The suggestion of a wine that pairs well with my low-calorie dish, or a special offer from a dessert brand that meets the dietary restriction of my dinner guest are examples of ads that would be well received.
In this example I went about my everyday activity and used my mobile device as a tool to help me accomplish things with a little more ease – non intrusive and utilitarian, those are the key words to keep in mind to really understand native and the value of tiny data.
ADM: How is Cheetah Mobile using tiny data in its apps?
Agaoua: Cheetah Mobile specializes in utility apps. Some of our most popular apps include Clean Master to help improve device performance, CM Security to protect your phone with anti-virus software and privacy, and Battery Doctor to optimize your phone battery life.
Another app, ISwipe by Clean Master, learns from user behavior and presents the apps that I use most frequently, in different circumstances, right on my home screen. If I’m in New York visiting our new office, I use Uber all the time to get around so it’s on my home screen during the duration of my trip. However, once I’m back in San Francisco, I no longer use Uber and instead am a heavy user of Waze since I use my own car to get around.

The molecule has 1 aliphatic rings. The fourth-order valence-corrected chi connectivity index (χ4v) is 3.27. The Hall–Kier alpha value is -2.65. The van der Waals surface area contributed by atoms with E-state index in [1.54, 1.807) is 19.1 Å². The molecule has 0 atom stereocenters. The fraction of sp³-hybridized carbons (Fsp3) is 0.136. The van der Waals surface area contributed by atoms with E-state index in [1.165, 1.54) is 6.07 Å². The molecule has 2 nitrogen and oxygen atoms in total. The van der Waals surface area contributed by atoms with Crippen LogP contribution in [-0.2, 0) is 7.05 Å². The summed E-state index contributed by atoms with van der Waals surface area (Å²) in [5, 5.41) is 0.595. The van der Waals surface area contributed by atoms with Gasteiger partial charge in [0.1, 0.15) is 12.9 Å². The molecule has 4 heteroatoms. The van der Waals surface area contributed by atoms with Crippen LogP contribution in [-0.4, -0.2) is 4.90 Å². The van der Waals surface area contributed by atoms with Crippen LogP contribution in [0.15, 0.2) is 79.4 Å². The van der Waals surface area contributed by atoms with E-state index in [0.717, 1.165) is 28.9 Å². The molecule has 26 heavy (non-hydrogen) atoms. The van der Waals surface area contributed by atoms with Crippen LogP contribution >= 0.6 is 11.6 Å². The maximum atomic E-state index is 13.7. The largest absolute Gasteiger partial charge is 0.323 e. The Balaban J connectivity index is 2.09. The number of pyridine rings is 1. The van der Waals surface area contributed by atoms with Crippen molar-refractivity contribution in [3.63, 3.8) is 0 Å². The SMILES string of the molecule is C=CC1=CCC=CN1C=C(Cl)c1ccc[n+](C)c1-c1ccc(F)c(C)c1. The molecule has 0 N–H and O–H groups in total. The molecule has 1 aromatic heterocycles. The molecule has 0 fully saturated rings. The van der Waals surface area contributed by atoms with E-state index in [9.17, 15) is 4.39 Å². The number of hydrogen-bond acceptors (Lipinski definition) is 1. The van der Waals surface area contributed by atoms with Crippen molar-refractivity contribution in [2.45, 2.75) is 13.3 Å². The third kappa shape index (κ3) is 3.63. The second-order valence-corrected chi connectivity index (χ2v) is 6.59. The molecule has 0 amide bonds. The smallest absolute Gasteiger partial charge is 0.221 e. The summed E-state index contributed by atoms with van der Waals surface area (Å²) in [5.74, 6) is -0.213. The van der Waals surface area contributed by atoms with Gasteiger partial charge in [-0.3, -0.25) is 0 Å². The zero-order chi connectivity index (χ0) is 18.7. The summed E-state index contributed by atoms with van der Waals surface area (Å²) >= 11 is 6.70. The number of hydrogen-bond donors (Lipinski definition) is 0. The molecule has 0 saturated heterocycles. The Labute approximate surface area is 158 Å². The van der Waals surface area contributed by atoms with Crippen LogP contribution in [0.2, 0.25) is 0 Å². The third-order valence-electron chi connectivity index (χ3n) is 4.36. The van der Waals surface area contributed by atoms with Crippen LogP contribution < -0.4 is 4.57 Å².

ISwipe pulls data from my American Airlines app to know my travel schedule and where I am on any given day, making sure my most-used apps are easily available to me on my home screen. This, in turn, ensures the right advertisers the best opportunity to get the right message in front of me at the right time when I am engaged with my app.
ADM: What should app developers do?
Agaoua: It’s important to not devalue, or even ignore, organic user behavior when engineering apps. Certainly, for those creating commercial apps, developing their product without the user’s perspective in mind seems limiting to one’s market potential. Focus on the app user’s behaviors AFTER they download your app – when and how they are most engaged. What keeps them coming back? Make sure to enable your apps to have the functions and features necessary to meet their organic needs.
ADM: What should app developers keep in mind to make better use of tiny data?
Agaoua: Enhancing the utility of the user’s device, and not interrupting them with unrelated ads, is key to the types of apps and in-app experiences we must create for them. The most direct route to success lies in using tiny data signals to build experiences that appeal to our natural behaviors.
ADM: Is tiny data essential for native advertising?
Agaoua: It sure is! Cheetah Mobile ads that run on our ad platform, Cheetah Ad Platform, are mostly native. The use of tiny data is native advertising at its finest. It boils down to using small parts of user’s mobile data signals to provide calls to action that are delivered at just the right moment, in just the right context, to inspire an m-commerce transaction (this is the basis of contextual commerce).
Where before this was just an idea or wishful thinking, the confluence of trillions of in-app data signals, the technology to interpret what they mean, and the commitment to treat each mobile user like the unique individual we are is starting to make advertiser’s big ideas for big data a reality.